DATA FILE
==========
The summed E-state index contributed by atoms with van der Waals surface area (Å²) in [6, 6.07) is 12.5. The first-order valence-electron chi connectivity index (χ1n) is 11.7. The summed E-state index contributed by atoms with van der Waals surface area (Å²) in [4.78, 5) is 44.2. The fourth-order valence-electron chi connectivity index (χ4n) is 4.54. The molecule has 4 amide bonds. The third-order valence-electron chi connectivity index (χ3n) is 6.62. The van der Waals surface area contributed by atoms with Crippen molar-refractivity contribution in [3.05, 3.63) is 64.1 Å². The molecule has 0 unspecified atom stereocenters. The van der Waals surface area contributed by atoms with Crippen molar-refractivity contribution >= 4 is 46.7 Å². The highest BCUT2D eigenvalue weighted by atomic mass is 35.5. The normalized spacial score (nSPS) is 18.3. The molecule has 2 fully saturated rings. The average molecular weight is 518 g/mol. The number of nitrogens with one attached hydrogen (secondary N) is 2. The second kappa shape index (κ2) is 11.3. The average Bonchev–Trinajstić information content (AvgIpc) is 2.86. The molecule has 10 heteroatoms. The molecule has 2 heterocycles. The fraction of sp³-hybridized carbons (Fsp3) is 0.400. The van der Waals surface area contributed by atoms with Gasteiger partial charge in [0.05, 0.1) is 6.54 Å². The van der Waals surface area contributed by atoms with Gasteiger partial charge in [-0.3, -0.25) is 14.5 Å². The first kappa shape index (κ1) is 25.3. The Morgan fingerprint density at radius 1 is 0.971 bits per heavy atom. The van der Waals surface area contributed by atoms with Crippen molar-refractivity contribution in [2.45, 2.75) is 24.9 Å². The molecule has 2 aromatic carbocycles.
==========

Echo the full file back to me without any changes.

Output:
The summed E-state index contributed by atoms with van der Waals surface area (Å²) in [6, 6.07) is 12.5. The first-order valence-electron chi connectivity index (χ1n) is 11.7. The summed E-state index contributed by atoms with van der Waals surface area (Å²) in [4.78, 5) is 44.2. The fourth-order valence-electron chi connectivity index (χ4n) is 4.54. The molecule has 4 amide bonds. The third-order valence-electron chi connectivity index (χ3n) is 6.62. The van der Waals surface area contributed by atoms with Crippen molar-refractivity contribution in [3.05, 3.63) is 64.1 Å². The molecule has 0 unspecified atom stereocenters. The van der Waals surface area contributed by atoms with Crippen molar-refractivity contribution >= 4 is 46.7 Å². The highest BCUT2D eigenvalue weighted by atomic mass is 35.5. The normalized spacial score (nSPS) is 18.3. The molecule has 2 fully saturated rings. The average molecular weight is 518 g/mol. The number of nitrogens with one attached hydrogen (secondary N) is 2. The second kappa shape index (κ2) is 11.3. The average Bonchev–Trinajstić information content (AvgIpc) is 2.86. The molecule has 10 heteroatoms. The molecule has 2 heterocycles. The fraction of sp³-hybridized carbons (Fsp3) is 0.400. The van der Waals surface area contributed by atoms with Gasteiger partial charge in [0.05, 0.1) is 6.54 Å². The van der Waals surface area contributed by atoms with Gasteiger partial charge in [-0.3, -0.25) is 14.5 Å². The first kappa shape index (κ1) is 25.3. The Morgan fingerprint density at radius 1 is 0.971 bits per heavy atom. The van der Waals surface area contributed by atoms with Crippen molar-refractivity contribution in [2.45, 2.75) is 24.9 Å². The molecule has 2 aromatic carbocycles.